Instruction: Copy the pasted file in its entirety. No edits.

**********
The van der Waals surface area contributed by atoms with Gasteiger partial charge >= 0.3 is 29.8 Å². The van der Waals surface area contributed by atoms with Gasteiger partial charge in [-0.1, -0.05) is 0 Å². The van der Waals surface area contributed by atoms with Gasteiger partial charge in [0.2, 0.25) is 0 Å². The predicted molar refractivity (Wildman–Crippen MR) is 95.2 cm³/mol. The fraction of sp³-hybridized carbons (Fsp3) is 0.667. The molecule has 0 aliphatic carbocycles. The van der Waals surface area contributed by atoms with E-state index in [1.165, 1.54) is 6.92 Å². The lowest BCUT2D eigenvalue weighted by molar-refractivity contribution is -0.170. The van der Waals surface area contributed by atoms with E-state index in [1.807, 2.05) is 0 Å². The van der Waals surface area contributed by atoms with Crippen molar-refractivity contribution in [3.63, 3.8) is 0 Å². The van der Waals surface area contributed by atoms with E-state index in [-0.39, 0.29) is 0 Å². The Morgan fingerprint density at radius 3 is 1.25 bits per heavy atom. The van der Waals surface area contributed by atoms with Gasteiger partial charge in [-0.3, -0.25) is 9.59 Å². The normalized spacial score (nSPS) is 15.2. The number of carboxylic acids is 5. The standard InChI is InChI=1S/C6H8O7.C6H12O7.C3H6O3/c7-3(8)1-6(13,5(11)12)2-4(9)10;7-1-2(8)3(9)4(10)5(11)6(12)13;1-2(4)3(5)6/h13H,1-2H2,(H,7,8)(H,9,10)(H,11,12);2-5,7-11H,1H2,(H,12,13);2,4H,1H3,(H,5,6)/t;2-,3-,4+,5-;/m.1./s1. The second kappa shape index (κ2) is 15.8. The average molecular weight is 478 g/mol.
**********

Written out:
The van der Waals surface area contributed by atoms with Gasteiger partial charge >= 0.3 is 29.8 Å². The van der Waals surface area contributed by atoms with Gasteiger partial charge in [-0.1, -0.05) is 0 Å². The van der Waals surface area contributed by atoms with Gasteiger partial charge in [0.2, 0.25) is 0 Å². The predicted molar refractivity (Wildman–Crippen MR) is 95.2 cm³/mol. The fraction of sp³-hybridized carbons (Fsp3) is 0.667. The molecule has 0 aliphatic carbocycles. The van der Waals surface area contributed by atoms with E-state index in [1.165, 1.54) is 6.92 Å². The lowest BCUT2D eigenvalue weighted by molar-refractivity contribution is -0.170. The van der Waals surface area contributed by atoms with E-state index in [1.807, 2.05) is 0 Å². The van der Waals surface area contributed by atoms with Crippen molar-refractivity contribution in [3.63, 3.8) is 0 Å². The van der Waals surface area contributed by atoms with E-state index in [-0.39, 0.29) is 0 Å². The Morgan fingerprint density at radius 3 is 1.25 bits per heavy atom. The van der Waals surface area contributed by atoms with Gasteiger partial charge in [-0.3, -0.25) is 9.59 Å². The normalized spacial score (nSPS) is 15.2. The number of carboxylic acids is 5. The standard InChI is InChI=1S/C6H8O7.C6H12O7.C3H6O3/c7-3(8)1-6(13,5(11)12)2-4(9)10;7-1-2(8)3(9)4(10)5(11)6(12)13;1-2(4)3(5)6/h13H,1-2H2,(H,7,8)(H,9,10)(H,11,12);2-5,7-11H,1H2,(H,12,13);2,4H,1H3,(H,5,6)/t;2-,3-,4+,5-;/m.1./s1. The second kappa shape index (κ2) is 15.8. The average molecular weight is 478 g/mol.